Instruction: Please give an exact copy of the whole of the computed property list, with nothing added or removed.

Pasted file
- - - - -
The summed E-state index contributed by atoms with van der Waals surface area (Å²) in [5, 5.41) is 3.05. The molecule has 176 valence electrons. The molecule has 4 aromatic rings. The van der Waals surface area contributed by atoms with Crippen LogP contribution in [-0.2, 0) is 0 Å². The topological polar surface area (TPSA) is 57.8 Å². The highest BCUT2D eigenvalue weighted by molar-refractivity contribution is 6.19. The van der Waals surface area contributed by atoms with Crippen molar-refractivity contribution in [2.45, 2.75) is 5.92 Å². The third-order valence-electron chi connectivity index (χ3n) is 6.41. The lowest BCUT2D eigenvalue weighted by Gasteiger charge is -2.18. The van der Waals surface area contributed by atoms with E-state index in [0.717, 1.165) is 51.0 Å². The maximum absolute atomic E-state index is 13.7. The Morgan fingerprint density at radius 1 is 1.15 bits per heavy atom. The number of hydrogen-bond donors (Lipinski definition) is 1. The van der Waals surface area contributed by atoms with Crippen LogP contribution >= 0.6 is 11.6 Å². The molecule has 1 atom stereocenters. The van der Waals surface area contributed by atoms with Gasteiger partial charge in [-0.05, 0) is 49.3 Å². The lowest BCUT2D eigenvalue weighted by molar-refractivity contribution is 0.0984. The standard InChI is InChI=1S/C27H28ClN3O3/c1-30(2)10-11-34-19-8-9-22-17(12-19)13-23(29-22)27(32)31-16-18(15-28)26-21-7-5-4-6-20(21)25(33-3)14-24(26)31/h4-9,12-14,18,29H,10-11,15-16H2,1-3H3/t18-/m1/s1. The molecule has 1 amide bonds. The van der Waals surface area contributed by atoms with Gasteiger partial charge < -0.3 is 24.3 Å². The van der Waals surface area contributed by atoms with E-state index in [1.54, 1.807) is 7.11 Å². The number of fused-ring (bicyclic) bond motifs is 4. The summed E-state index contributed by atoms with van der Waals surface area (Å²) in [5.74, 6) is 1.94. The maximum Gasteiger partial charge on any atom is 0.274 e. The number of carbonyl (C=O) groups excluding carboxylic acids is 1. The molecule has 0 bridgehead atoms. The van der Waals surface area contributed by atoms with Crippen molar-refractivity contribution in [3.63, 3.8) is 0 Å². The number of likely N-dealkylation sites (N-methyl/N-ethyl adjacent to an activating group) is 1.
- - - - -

The summed E-state index contributed by atoms with van der Waals surface area (Å²) in [5, 5.41) is 3.05. The molecule has 176 valence electrons. The molecule has 4 aromatic rings. The van der Waals surface area contributed by atoms with Crippen LogP contribution in [-0.2, 0) is 0 Å². The topological polar surface area (TPSA) is 57.8 Å². The highest BCUT2D eigenvalue weighted by molar-refractivity contribution is 6.19. The van der Waals surface area contributed by atoms with Crippen molar-refractivity contribution in [2.45, 2.75) is 5.92 Å². The third-order valence-electron chi connectivity index (χ3n) is 6.41. The lowest BCUT2D eigenvalue weighted by Gasteiger charge is -2.18. The van der Waals surface area contributed by atoms with E-state index in [0.717, 1.165) is 51.0 Å². The maximum absolute atomic E-state index is 13.7. The Morgan fingerprint density at radius 1 is 1.15 bits per heavy atom. The number of hydrogen-bond donors (Lipinski definition) is 1. The van der Waals surface area contributed by atoms with Crippen LogP contribution >= 0.6 is 11.6 Å². The molecule has 1 atom stereocenters. The van der Waals surface area contributed by atoms with Gasteiger partial charge in [-0.05, 0) is 49.3 Å². The lowest BCUT2D eigenvalue weighted by molar-refractivity contribution is 0.0984. The standard InChI is InChI=1S/C27H28ClN3O3/c1-30(2)10-11-34-19-8-9-22-17(12-19)13-23(29-22)27(32)31-16-18(15-28)26-21-7-5-4-6-20(21)25(33-3)14-24(26)31/h4-9,12-14,18,29H,10-11,15-16H2,1-3H3/t18-/m1/s1. The molecule has 1 amide bonds. The van der Waals surface area contributed by atoms with Gasteiger partial charge < -0.3 is 24.3 Å². The van der Waals surface area contributed by atoms with E-state index in [1.54, 1.807) is 7.11 Å². The number of fused-ring (bicyclic) bond motifs is 4. The summed E-state index contributed by atoms with van der Waals surface area (Å²) in [5.74, 6) is 1.94. The maximum Gasteiger partial charge on any atom is 0.274 e. The number of carbonyl (C=O) groups excluding carboxylic acids is 1. The molecule has 0 bridgehead atoms. The van der Waals surface area contributed by atoms with Crippen molar-refractivity contribution in [3.63, 3.8) is 0 Å². The number of likely N-dealkylation sites (N-methyl/N-ethyl adjacent to an activating group) is 1.